That Rocks: Study Finds The Likely Origin Of The Asteroid That Killed The Dinosaurs

That Rocks: Study Finds The Likely Origin Of The Asteroid That Killed The Dinosaurs
source: Getty / Mark Garlick

A new study claims to have found the likely origin of the asteroid that wiped out the dinosaurs.

According to the Southwest Research Institute in Texas, per, the floating rock that led to the extinction of the dinosaurs came from the outer half of our solar system’s main asteroid belt, in between Mars and Jupiter.

The Chicxulub impactor is estimated to have been 9.6km wide and created a crater in Mexico’s Yucatan peninsula as large as 145km. The impact of its collision wiped out the dinosaurs and Mesozoic era, as well as 75 per cent of our planet’s fauna. Oof.

The dinosaur-killing asteroid was reportedly orbiting the sun around Mars and Jupiter before the thermal forces around it pulled it out of orbit and in the direction of our planet — the researchers call this process “escape hatching”. It’s worth noting that there’s a pretty big distance in between Mars and Jupiter and that our asteroid belt is in the space in between them.

To come to this conclusion, researchers at SRI observed 130,000 computer models of asteroids to learn how they are pulled from their orbit in our solar system’s asteroid belt and pulled towards planets. In said study, they found that objects were ten times more likely to reach Earth from the outer asteroid belt than previously believed. Cool, cool, cool.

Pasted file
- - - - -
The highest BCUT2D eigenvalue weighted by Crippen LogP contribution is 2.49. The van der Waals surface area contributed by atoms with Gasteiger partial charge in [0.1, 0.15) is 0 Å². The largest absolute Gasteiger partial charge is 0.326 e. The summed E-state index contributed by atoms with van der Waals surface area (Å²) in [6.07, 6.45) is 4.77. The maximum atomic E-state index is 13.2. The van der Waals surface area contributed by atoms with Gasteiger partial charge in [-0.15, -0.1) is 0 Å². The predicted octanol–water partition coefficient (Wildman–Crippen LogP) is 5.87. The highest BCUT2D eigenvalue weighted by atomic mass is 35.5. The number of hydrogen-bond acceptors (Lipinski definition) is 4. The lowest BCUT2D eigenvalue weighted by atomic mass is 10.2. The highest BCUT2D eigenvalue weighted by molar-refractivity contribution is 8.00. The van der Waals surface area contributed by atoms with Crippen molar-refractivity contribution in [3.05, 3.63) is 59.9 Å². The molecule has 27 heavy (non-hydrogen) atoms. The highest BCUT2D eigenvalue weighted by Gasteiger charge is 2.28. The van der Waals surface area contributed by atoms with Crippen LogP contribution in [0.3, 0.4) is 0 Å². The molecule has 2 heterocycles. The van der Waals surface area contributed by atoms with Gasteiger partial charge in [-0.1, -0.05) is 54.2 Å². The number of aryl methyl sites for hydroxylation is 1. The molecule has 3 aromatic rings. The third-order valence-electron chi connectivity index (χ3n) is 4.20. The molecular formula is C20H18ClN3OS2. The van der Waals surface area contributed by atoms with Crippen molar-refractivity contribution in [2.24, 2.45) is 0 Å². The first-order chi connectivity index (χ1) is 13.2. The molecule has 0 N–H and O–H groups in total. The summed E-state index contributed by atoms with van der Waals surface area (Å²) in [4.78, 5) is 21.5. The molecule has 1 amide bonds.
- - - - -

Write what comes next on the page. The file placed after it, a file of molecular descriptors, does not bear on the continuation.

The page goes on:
Interestingly, while there are a number of asteroids that orbit the Earth and that are made of similar materials to the Chicxulub impactor, they aren’t nearly as dangerous or large. To find out why that is, SRI researchers used NASA’s Pleiades Supercomputer.

It’s one of the most powerful supercomputers in the world, made up of 241,324 CPU cores and a total memory of 927tb. In 2017, the machine created a simulation of an asteroid hitting our atmosphere at 72,420kms per hour. So yeah, it’s pretty powerful.

“To explain the absence [of larger asteroids], several past groups have simulated large asteroid and comet breakups in the inner solar system, looking at surges of impacts on Earth with the largest one producing Chicxulub crater,” a researcher from the study, Dr. William Bottke, said, per Space.

“While many of these models had interesting properties, none provided a satisfying match to what we know about asteroids and comets. It seemed like we were still missing something important.”

The SRI study comes after scientists earlier this year discovered that meteorites that formed in the earliest days of the solar system may contain water, suggesting that water and life itself first arrived on Earth from the big space rocks.